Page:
PSGCNJ Member Spotlight: Meet Anthony Dondarski

PSGCNJ is happy to present a Senior IT Leader and Assistant Director of the Training Committee Anthony Dondarski.

Get to know Anthony better by reading the following transcript of the interview with Anthony, taken by our COO Natalie Lihacova.

Start of Career and the Importance of Marketing

NL: Thank you, Anthony for agreeing to meet with me. I hope this interview will be helpful for our members at PSGCNJ and will give us all a chance to know you better.

I checked your LinkedIn profile, and I saw that you started your career with education that combines both business management and computer systems. That sounds interesting, as my son also graduated with the same major. So, how did your education prepare you for your further career?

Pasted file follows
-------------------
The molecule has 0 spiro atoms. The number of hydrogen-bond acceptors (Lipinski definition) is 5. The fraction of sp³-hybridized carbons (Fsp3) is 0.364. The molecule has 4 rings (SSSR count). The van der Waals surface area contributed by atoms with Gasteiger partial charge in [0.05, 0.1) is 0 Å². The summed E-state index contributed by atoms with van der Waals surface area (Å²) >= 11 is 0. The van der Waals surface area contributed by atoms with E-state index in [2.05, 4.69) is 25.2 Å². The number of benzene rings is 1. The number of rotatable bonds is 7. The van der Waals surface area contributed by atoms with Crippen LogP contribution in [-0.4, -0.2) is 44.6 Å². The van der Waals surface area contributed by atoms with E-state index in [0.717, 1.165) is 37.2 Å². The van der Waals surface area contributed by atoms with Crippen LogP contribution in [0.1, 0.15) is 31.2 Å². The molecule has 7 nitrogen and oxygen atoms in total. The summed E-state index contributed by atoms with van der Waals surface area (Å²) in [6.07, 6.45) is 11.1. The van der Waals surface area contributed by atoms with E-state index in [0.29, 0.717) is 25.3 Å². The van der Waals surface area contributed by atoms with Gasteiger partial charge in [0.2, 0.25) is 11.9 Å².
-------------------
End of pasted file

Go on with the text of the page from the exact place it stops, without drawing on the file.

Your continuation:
AD: On the computer science piece of it, I learned a lot about technology, how it changes the world and fits into almost every aspect of modern business.

From the business aspect of it, I learned to look at things that need to get done to run a business from a “business management” standpoint, the management side of running a business, and how to build an organization. This includes marketing, and marketing is a huge piece of the business.

NL: Right, I remember how my son was excited about his marketing class. Even being a technology guy himself, he was excited to learn some aspects of marketing.

AD: Oh yes, marketing is a key part! Whether for yourself or for a business, marketing is a skill you need in every context. As a business, you need marketing to gain clientele and create a brand, but as an individual you need to market yourself to show to a potential employer that you can do the job.